The GTX 1060 hit shelves yesterday, and it’s already making a big impact in the ever-present competition between Nvidia and AMD. Our own review went up yesterday as well, and I’d be lying if I said the GTX 1060 didn’t impress me. It’s arguably the best Pascal card Nvidia has made to date, given its desirable price and incredible performance. But that’s my view on it – what is the rest of the hardware world is saying?
Most are singing the same praises, hailing the GTX 1060 a product of AMD pushing Nvidia into a corner with the RX 480. That’s not false, and the rapid development turnaround on the card is indicative of Nvidia’s worry that they would lose the mod-range market to their only competitors. According to ArsTechnica though, it’s a market that is firmly in the green team’s grasp now.
This is a graphics card that’s not only significantly faster then the RX 480, but uses less power, overclocks well, and offers a better VR experience to boot. Sure, you’re paying a little more for the privilege—provided Nvidia and its partners actually get them in stores at the MSRP this time—but if I had to choose between the two, the GTX 1060 is the card I’d save up a little longer for and buy. It’s simply a better, more ambitious product.
Digital Foundry echoed this sentiment to an extent, citing the multiple Nvidia exclusive features that will propel the GTX 1060 into the position of most desired VR card on the market. Although Digital Foundry did acknowledge that its improvement over the RX 480 could’ve been a little better.
And so effectively what we have here – judged by UK pricing, at least – is a more iterative upgrade to the classic GTX 970: a welcome slice of additional performance, improved efficiency and an extra two gigs of VRAM at a broadly similar price-point. Combine that with some potentially very exciting technologies like simultaneous multi-projection (which should provide a huge performance increase to VR applications, assuming we see developer support) and we have a worthy product. It’s not a knockout blow to AMD – but GTX 1060 offers a compelling package overall.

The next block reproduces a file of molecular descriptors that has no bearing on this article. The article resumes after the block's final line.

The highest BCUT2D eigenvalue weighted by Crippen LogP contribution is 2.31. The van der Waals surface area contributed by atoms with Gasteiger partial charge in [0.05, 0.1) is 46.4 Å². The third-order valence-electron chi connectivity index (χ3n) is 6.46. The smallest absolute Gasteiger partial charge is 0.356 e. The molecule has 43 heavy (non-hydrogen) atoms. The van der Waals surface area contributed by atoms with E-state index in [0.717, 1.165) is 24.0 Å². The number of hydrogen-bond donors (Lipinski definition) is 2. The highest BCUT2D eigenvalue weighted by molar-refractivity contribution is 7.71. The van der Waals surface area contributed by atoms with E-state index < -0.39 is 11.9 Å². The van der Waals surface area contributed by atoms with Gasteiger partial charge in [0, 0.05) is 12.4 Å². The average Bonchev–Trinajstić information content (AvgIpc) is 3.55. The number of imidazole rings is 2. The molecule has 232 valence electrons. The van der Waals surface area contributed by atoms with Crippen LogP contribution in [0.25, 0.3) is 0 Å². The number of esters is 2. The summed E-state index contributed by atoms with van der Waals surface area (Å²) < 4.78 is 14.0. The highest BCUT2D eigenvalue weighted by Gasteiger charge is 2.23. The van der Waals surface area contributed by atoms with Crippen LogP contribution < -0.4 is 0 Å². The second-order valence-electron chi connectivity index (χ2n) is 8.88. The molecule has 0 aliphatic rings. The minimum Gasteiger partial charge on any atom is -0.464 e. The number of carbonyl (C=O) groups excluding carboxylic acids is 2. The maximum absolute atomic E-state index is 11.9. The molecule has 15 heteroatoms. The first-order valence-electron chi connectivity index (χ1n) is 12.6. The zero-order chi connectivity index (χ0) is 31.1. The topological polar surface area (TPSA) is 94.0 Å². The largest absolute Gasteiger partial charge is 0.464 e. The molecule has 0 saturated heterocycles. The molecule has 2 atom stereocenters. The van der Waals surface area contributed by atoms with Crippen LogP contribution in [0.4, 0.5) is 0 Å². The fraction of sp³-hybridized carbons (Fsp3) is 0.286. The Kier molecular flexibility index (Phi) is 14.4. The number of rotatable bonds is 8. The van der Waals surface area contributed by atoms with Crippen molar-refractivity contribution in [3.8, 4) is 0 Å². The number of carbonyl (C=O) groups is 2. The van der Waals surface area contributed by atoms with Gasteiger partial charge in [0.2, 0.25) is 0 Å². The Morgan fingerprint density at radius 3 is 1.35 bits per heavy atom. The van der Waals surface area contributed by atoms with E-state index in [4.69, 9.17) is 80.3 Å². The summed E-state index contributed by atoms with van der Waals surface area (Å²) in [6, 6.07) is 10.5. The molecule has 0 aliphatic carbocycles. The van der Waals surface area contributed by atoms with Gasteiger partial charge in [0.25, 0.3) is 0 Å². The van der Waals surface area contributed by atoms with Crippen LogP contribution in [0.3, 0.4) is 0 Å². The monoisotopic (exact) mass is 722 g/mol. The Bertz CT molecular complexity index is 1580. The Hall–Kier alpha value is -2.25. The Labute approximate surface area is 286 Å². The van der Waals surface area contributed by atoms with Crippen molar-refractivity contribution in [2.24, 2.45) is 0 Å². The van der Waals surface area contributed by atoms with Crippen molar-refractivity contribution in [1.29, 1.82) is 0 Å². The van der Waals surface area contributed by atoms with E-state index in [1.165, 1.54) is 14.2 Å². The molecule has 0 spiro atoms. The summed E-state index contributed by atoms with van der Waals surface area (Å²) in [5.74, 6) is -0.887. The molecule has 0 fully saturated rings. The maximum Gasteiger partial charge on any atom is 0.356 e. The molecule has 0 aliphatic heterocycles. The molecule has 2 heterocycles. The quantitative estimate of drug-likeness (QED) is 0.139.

TomsHardware, however, slammed the price increase of the Founder’s Edition in particular here, pointing out that it made even less sense with the GTX 1060 given the $70 hike in price it demands over the RX 480. Third-party partners, they point out, will be the ones with the cards to really look out for.
A more competitive GeForce GTX 1060 Founders Edition card would have taken aim at Radeon RX 480 with a lower price tag. That $50 premium is killer in any discussion of value (we’re starting to regret heaping praise on the company for its reference designs). This may not matter for long, though. Quantities of the Founders Edition model are limited, and it will only be available on nvidia.com and through Best Buy. Otherwise, you’re looking at a partner board.
PCGamesN agrees with this, but reiterates the raw performance of the GTX 1060 as a strong factor for considering the card over the RX 480. Especially so if you can find one for the RRP pricing that Nvidia released a few weeks ago.
So, should you buy an Nvidia GTX 1060? If you’re after a sub-$300 graphics card capable of delivering the 1440p goods, at high settings, across most of the top titles of today, then the GTX 1060 is absolutely the card to go for. And if you can find a stock-clocked version retailing for anywhere near a $250 (£250) price point, bite their hands off. Then nip off with the card while they staunch the flow of blood from their stumps.
Ultimately, critics tend to agree that the GTX 1060 offers an incredible amount of performance for a price that Nvidia hasn’t recently been attributed to, and we really do have AMD to thank for this. healthy competition keeps this industry alive, and keeps the consumer in the winning position. Both the RX 480 and GTX 1060 are proof of that, and I hope it continues for the rest of this generation.
Last Updated: July 20, 2016